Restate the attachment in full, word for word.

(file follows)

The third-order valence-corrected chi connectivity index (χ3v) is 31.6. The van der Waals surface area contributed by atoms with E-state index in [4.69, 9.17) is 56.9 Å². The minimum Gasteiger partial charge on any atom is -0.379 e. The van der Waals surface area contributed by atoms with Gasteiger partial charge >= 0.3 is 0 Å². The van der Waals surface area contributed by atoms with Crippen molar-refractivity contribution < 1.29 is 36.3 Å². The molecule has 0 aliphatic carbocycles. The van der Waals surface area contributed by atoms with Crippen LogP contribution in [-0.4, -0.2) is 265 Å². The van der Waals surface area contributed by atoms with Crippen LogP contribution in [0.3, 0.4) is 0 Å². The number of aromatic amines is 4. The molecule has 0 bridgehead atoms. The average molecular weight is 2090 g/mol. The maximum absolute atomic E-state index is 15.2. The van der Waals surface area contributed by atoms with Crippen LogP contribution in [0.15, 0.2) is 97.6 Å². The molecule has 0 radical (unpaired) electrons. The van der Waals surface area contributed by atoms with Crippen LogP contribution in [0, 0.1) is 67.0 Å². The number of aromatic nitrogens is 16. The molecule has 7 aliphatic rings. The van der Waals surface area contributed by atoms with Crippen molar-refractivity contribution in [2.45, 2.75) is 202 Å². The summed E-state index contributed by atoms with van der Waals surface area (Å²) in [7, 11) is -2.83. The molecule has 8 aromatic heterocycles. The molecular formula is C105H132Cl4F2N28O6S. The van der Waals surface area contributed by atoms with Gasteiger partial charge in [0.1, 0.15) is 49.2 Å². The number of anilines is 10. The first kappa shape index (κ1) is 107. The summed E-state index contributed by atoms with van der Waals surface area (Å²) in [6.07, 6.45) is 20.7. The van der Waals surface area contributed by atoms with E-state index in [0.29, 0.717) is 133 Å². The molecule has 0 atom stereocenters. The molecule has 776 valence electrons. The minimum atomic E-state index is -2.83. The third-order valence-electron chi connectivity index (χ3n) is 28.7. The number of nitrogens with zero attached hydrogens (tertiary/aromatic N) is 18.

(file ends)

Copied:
The third-order valence-corrected chi connectivity index (χ3v) is 31.6. The van der Waals surface area contributed by atoms with E-state index in [4.69, 9.17) is 56.9 Å². The minimum Gasteiger partial charge on any atom is -0.379 e. The van der Waals surface area contributed by atoms with Gasteiger partial charge >= 0.3 is 0 Å². The van der Waals surface area contributed by atoms with Crippen molar-refractivity contribution < 1.29 is 36.3 Å². The molecule has 0 aliphatic carbocycles. The van der Waals surface area contributed by atoms with Crippen LogP contribution in [-0.4, -0.2) is 265 Å². The van der Waals surface area contributed by atoms with Crippen LogP contribution in [0.3, 0.4) is 0 Å². The number of aromatic amines is 4. The molecule has 0 bridgehead atoms. The average molecular weight is 2090 g/mol. The maximum absolute atomic E-state index is 15.2. The van der Waals surface area contributed by atoms with Crippen LogP contribution in [0.15, 0.2) is 97.6 Å². The molecule has 0 radical (unpaired) electrons. The van der Waals surface area contributed by atoms with Crippen LogP contribution in [0, 0.1) is 67.0 Å². The number of aromatic nitrogens is 16. The molecule has 7 aliphatic rings. The van der Waals surface area contributed by atoms with Crippen molar-refractivity contribution in [2.45, 2.75) is 202 Å². The summed E-state index contributed by atoms with van der Waals surface area (Å²) in [7, 11) is -2.83. The molecule has 8 aromatic heterocycles. The molecular formula is C105H132Cl4F2N28O6S. The van der Waals surface area contributed by atoms with Gasteiger partial charge in [0.1, 0.15) is 49.2 Å². The number of anilines is 10. The first kappa shape index (κ1) is 107. The summed E-state index contributed by atoms with van der Waals surface area (Å²) in [6.07, 6.45) is 20.7. The van der Waals surface area contributed by atoms with E-state index in [0.29, 0.717) is 133 Å². The molecule has 0 atom stereocenters. The molecule has 776 valence electrons. The minimum atomic E-state index is -2.83. The third-order valence-electron chi connectivity index (χ3n) is 28.7. The number of nitrogens with zero attached hydrogens (tertiary/aromatic N) is 18.